i would think the Australian govt would be efficient enough to note the sensitivities of telecom infrastructure.

and typically, the military never use public infrastructure for sensitive communications, and if so, as i mentioned before, uses military-grade encryption.

And to anonymous, its not as simple as having a bunch of hackers around to decrypt. you need a few supercomputers to actually decrpyt military-grade encryption.


Matilah_Singapura said...

Oh no! It is Prof Ball again.... cloistered in tenure (at taxpayers expense) in that oh-so-safe haven of left-wing right-wing statist methodology, the shitty ANU in Canberra.

As usual, his arguments make NO FUCKING SENSE AT ALL, and he hasn't a skerrick of evidence to back up his claims of eavesdropping. And BTW way, Des, old boy, ASIO spies on Australia's neighbours too. Oh what? Because, they are fighting terrorism — oh excuse me, how silly of me to forget.

So why are Prof Ball's argeuments nonsense. Simple.

It isn't because of the fact that a foreign (govt) company is running parts of "sensitive" infrastructures — like national defense.

The fact remains that some commercial enterprise — domestic OR foreign is managing a part of national defense. Thus there is NEXUS of private corporations and The State.

And there are BIG BUCKS changing hands. Supplying weapons, logistics and technology to a state is the POT OF GOLD for private enterprise. This leads to the behemoth fondly known as The Military Industrial Complex, and because of the involvement of the absolute territorial power — The State — give a huge FREE KICK to private businesses, at the expense of everyone else, especially Mr and Mrs/Ms Joe and Jane Taxpayer.

Prof Ball — congratulations. You've made yourself look like an ass, and dragged the already crap reputaion of ANU deeper into the sewer of ignominy.

Well done, son.

Anonymous said...

to aygee:

perhaps you prefer to sleep well knowing that there is a measure of safety.

what's safe? nothing is anymore.

still thaksin was stupid enough to sell his telecommunications company away.

what compromises security is this: the world is becoming boundary-less. Well and good. but it also means that everyone, given the right amount of expertise and all, can and will try to find out what you are up to.

Thais could be kicking up a fuss for nothing, but it wouldn't be ungrounded. Do governments pay defectors large sums of money for information?

maybe. maybe not. on a smaller scale it's like the sentencing of the youth because he mooched - so by selling your telecom network, thaksin invited us to listen in on them too...can't blame us right?

so leaders can fail too.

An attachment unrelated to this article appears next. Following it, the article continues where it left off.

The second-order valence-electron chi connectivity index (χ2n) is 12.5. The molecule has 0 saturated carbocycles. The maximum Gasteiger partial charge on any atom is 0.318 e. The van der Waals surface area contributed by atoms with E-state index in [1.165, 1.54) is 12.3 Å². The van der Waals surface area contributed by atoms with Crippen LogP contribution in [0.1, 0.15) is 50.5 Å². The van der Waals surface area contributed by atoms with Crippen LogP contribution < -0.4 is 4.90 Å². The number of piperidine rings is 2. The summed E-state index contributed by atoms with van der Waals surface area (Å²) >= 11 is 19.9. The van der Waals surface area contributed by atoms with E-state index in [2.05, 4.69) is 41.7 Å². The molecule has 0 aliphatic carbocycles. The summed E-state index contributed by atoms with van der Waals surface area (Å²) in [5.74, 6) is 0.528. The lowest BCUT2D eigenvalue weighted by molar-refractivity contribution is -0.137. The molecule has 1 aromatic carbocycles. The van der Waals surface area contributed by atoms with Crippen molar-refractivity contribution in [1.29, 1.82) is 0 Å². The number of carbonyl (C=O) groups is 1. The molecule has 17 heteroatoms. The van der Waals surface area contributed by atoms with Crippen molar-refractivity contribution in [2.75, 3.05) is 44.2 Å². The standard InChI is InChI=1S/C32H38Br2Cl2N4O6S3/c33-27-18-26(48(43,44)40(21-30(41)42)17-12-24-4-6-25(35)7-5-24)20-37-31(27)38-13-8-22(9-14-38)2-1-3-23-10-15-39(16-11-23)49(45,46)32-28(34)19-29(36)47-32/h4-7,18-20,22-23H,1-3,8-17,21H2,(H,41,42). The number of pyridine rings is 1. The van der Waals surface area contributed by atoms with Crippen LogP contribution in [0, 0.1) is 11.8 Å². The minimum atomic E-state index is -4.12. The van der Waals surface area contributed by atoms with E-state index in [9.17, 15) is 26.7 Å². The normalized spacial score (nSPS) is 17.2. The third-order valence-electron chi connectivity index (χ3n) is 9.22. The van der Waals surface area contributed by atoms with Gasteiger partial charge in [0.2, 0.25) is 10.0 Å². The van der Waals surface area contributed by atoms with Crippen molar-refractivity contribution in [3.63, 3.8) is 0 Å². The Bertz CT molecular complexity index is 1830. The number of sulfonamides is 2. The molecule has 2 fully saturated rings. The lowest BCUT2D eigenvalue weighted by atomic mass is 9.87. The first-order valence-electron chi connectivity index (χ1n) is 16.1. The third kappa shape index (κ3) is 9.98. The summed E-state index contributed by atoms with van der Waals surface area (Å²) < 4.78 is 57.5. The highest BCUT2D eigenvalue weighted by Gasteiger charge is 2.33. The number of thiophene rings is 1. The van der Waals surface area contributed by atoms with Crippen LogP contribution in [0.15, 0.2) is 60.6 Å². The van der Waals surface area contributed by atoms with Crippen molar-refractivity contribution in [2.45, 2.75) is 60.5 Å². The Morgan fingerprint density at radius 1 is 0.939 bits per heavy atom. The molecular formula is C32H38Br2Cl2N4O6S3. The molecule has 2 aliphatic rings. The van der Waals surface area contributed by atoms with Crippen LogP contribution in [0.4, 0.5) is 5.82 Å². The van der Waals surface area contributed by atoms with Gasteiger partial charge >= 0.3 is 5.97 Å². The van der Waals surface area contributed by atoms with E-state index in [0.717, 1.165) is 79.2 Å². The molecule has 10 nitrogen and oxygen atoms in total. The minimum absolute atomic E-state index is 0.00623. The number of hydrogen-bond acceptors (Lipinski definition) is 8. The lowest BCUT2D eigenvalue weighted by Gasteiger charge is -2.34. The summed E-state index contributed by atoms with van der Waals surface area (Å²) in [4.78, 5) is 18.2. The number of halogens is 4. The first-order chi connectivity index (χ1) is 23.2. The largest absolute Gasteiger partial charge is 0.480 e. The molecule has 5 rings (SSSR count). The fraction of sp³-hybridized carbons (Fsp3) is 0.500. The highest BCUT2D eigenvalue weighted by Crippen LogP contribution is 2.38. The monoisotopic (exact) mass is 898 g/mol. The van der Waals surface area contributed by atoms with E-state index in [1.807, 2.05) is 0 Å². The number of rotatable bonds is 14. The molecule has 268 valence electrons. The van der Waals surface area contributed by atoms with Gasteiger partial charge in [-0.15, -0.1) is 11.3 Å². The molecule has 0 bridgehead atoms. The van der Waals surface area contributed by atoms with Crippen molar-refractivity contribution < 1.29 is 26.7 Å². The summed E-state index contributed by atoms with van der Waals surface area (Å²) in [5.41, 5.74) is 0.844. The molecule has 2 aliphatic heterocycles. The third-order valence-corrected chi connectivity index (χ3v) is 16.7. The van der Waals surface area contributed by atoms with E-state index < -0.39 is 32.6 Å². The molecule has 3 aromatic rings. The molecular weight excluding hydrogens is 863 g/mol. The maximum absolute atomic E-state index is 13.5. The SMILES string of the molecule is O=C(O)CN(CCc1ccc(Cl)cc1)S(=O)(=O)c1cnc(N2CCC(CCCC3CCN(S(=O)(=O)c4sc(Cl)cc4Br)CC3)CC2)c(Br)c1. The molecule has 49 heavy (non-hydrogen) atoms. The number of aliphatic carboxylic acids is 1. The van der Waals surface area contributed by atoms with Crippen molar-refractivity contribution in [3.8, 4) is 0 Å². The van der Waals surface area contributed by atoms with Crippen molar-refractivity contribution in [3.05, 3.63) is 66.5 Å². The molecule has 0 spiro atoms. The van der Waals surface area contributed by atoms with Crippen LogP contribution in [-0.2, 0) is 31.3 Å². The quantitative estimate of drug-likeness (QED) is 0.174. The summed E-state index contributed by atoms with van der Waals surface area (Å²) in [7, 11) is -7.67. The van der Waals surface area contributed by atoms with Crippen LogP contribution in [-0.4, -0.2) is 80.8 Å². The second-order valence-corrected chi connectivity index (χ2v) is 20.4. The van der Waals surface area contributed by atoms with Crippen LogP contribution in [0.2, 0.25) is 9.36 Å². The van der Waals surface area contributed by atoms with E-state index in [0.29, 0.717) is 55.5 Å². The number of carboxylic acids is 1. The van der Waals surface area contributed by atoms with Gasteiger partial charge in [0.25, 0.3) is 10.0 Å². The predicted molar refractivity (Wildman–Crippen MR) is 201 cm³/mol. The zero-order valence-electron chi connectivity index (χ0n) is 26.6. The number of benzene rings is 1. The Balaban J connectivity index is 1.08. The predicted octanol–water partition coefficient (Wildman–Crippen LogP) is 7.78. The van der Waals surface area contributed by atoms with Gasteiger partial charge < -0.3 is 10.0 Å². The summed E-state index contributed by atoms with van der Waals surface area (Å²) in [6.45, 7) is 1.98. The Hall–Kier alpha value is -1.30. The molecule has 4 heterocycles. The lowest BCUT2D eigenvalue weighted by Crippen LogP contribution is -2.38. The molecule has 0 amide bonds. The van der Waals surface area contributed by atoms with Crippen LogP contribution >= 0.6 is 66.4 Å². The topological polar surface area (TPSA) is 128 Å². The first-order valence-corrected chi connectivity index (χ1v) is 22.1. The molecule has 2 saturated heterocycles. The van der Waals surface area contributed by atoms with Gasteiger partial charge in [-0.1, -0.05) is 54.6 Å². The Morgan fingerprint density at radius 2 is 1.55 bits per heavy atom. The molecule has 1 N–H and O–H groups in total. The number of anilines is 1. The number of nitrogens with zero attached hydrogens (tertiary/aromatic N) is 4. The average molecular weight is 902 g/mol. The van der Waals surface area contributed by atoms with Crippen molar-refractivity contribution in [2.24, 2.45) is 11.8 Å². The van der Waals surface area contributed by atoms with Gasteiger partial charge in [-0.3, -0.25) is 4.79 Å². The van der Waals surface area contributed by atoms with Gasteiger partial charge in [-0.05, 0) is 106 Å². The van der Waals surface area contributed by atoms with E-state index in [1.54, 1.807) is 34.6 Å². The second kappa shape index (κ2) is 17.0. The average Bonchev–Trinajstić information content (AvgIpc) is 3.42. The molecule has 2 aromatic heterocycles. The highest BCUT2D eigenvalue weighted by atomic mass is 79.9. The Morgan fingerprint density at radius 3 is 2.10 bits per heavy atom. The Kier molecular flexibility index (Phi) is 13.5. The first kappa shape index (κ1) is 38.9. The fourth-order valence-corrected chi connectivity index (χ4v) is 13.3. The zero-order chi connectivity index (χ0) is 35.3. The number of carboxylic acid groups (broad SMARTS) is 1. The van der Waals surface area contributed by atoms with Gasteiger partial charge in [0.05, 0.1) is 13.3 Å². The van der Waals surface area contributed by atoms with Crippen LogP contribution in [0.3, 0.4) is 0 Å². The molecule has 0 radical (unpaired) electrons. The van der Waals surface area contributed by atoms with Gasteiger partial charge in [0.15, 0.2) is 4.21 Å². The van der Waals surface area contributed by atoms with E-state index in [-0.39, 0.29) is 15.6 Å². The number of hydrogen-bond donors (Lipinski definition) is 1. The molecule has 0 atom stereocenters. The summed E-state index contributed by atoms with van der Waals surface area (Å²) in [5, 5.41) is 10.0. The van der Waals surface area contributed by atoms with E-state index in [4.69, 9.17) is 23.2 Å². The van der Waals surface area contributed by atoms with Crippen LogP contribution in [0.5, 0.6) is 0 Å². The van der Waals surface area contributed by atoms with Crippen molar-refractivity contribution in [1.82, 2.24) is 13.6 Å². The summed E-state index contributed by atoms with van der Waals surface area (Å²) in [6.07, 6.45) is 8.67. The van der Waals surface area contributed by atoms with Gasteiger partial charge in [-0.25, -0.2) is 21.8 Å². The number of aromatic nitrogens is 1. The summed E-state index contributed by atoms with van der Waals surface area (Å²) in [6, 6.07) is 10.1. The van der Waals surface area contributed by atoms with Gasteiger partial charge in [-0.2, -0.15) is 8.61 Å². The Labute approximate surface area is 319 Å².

regarding the one-sidedness of it all, i must admit that it IS pretty one sided...that alone destroys much of the report's credibility. unfortch, such reports are almost always 100% pro or 100% anti. i'd like to read a good balanced report anytime.

Matilah_Singapura said...

When ABSOLUTE POWER is present in any "deal", rest assured the "deal" won't be a deal at all — it will be ONE SIDED, in favour of the party which has the MOST POWER.

Sleep with a dog, get fleas.

Anonymous said...

funny...i just read there's been an exchange of "undiplomatic" language btw thailand and singapore over this spying issue.

so...thai generals discuss highly secret information over mobile phones. and singapore is suspected of listening in. that, to me, is hilarious.

Looks like another Mad Hatter (aka Mahathir) in the making over in Thailand. Singapore's going to be the Boogeyman yet again, in the midst of all the cockups his military govt is making with the international investment community.

soon - singaporeans will be asked ot stay away. sigh - i'll miss chatuchak now.


Matilah_Singapura said...

I'm going to be openly bigoted and deliberately stereotype "intellectuals" and "academics". They have monstrous egos, because they all (an intended generalisation) believe that they are somehow "smarter" than everyone else, and seek opportunity to let the whole darn world KNOW IT. They presume to be the crème de la crème of human intellect.

These Educated Fools are the handmaidens and lapdogs of The State. They use their self-righteous and self-awarded "intellectual superiority" to advise the statists. The have a cosy relationship with the statists, who pay the salaries of these "intellectuals". In that incestous relationship both the statists and the "intellectuals" "scratch each other's back". I was going to use a vulgar metaphor, but I chose otherwise. Blow job enthusiasts, will know what I mean.

The guy is grandstanding to boost his own "value", enhance his career, probably drum up some business from an overseas client.

eks said...

(a) the military of any nation is tasked with keeping that nation safe at any cost, by any means necessary - to hamstring the military in any aspect is like keeping a guard dog caged and muzzled - a waste of money and completely pointless.

(b) the collective civil leadership of a nation is the mind that directs the arm(aments) - a counter-point based on diplomacy and restraint.

(c) the citizens of a nation perform oversight.

international spying is the unspoken rule. secrets make good currency, in favours and on the black market - the other unspoken rule of the spy business is "you do not talk about the spy business".

i might further point out that this pattern of "outsourcing" sensitive infrastructure is really a western concept - starting with the 13th ammendment and the personficiation of the first corporation.

in the drive to fully liberalise the economy (driven by unproven and often unreliable economics), governments need to shed the excess pounds - giving up control of infrastructure, bit by bit, to be fed to the ravenous hounds that are the capitalists.

you created this problem. you chose the playing field and you laid out the rules. you've bribed the referees and changed the rules, over and over again, for your benefit.

don't come crying now that asia has learnt your game, and is playing to win.